“For this week we have a bunch of economic reports and we don’t see a single one that is likely to be market moving. Monday and Tuesday have nothing to speak of report wise, but Wednesday is loaded–with, Retail Sales the Empire State Index, Q2 Productivity, Industrial Production, Home Builders Index and Business Inventories. Thursday we have Housing Starts and Building Permits and Friday we have Consumer Sentiment and Leading Economic Indicators. This is quite a list but given the recent history of the marketplace nobody cares–until they do. I think that we will see little reaction, but just the same we will review the data, because while no single data point is important taken as a whole they may have meaning.”
(Bold passages occur in the original.)
Preferred stocks and baby bonds: Still a good place to hide your money
Tim’s site, BTW, invoves uncovering, buying and holding for income investments in high-yielding and (if possible) relatively short term preferred stocks and baby bonds. We’ve taken advantage of a few of his featured high-yield issues and they’ve been doing well for us. The primary reason for our interest here is twofold:
We’re getting on in years and the idea of getting some regular income from preferred stocks and baby bonds of at least half-decent quality becomes increasingly appealing.
Given the decent yields on these investments, they are more likely to remain fairly stable, price-wise, in any market selloff.
Yes, the value of preferreds and baby bonds can and will vary with the interest rate environment. But variances are less for these investments if they have limited short-to-medium term duration. Typically, they either mature or get called in, say, 3-5 years from now.
Stability vs. capital gains vs. The Swamp
Stability is what we’re looking for right now in a year that’s proved a bit rough for our portfolio and our usual method of investing. Happily, as of now, we’re on breakeven for the year. But we’re not satisfied with that, even though we’ve booked quite a lot of dividends over the last few months.
Capital gains will make us happier. And we’re likely to get plenty of them if President Trump and his numerous adversaries in The Swamp get down to business instead of partisan politics. Alas, this may only happen if the Republicans maintain their majorities in the House and Senate in this November’s mid-term elections.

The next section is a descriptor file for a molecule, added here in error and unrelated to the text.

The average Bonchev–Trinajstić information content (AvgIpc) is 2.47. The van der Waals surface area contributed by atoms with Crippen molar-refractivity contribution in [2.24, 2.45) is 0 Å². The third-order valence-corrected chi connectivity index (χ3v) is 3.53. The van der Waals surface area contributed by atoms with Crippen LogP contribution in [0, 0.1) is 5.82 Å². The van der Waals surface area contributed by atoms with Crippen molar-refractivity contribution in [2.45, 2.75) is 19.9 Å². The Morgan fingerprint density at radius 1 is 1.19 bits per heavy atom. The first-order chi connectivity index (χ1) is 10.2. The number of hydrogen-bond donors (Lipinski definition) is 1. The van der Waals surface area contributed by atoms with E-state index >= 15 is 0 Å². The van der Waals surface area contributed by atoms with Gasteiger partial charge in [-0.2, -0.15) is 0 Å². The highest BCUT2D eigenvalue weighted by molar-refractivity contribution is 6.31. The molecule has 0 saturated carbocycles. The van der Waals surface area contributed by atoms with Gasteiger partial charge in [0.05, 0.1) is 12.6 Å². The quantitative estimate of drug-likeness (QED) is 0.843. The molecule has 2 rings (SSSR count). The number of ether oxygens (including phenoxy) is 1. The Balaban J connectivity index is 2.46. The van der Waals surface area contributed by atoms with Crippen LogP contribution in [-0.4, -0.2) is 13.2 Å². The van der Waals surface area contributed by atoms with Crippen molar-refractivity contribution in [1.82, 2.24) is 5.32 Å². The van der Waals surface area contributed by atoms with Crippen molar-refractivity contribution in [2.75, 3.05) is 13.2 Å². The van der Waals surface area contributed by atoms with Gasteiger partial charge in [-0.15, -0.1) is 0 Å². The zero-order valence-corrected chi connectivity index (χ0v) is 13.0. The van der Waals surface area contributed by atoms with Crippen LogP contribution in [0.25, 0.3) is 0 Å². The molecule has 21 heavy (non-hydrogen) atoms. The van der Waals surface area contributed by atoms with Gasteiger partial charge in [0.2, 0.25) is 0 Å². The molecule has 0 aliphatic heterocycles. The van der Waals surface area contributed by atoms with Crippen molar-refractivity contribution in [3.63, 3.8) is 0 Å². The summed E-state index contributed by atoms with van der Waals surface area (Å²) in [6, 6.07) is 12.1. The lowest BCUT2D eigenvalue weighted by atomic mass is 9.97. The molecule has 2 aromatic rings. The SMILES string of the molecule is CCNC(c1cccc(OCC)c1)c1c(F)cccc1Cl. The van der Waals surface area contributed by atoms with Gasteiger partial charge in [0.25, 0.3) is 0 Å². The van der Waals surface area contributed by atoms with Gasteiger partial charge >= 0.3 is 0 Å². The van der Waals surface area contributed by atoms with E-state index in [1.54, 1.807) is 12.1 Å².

A 2019 impeachment scenario will make the current currency crisis look like a Sunday School picnic
If the Democrats take at least the House this fall, get ready for a time-consuming but doomed-to-fail effort to impeach a legitimately elected President. But after all the absurd sound and fury, impeachment will fail in the Senate, where it takes 67 votes currently to actually throw a president out of office. Even in the Democrats’ most optimistic scenario, an impeachment trial in the Senate is highly unlikely to get those 67 votes.
Any impeachment scenario unfolding in 2019 can tie up the government in knots for months. Such a scenario may also drive businesses and stocks into the nasty bear market the media craves, notwithstanding 18 months of Trumpian economic success.
We’ll just have to wait and see what happens. America’s fall elections may deliver a far greater negative punch to U.S. stock markets than the current Turkish currency crisis. If the wrong party wins.
MAGA vs. Obamanomics: What will voters and investors choose?
It actually matters little what big company CEOs and small business owners think about President Trump personally. A great many of them are, underneath the virtue-signaling, absolutely gung-ho for both his economic policies and his ongoing destruction of useless regulations. Ditto all the permanently underemployed of the Obama Era who now find themselves gainfully employed and decently compensated.
The Democrats have already guaranteed in their public statements they’ll wreck all this. And, of course, raise taxes. It’s what 8 years of Obamanation was all about. Voters who go into a voting booth and buy this nonsense yet again are, quite simply, voting for their own economic destruction. One wonders, however, how many voters actually understand this, particularly those living on America’s East and West coasts.
Mr. Market wonders, too.
Headline illustration. Cartoon by Branco. Used with permission and by arrangement with Legal Insurrection.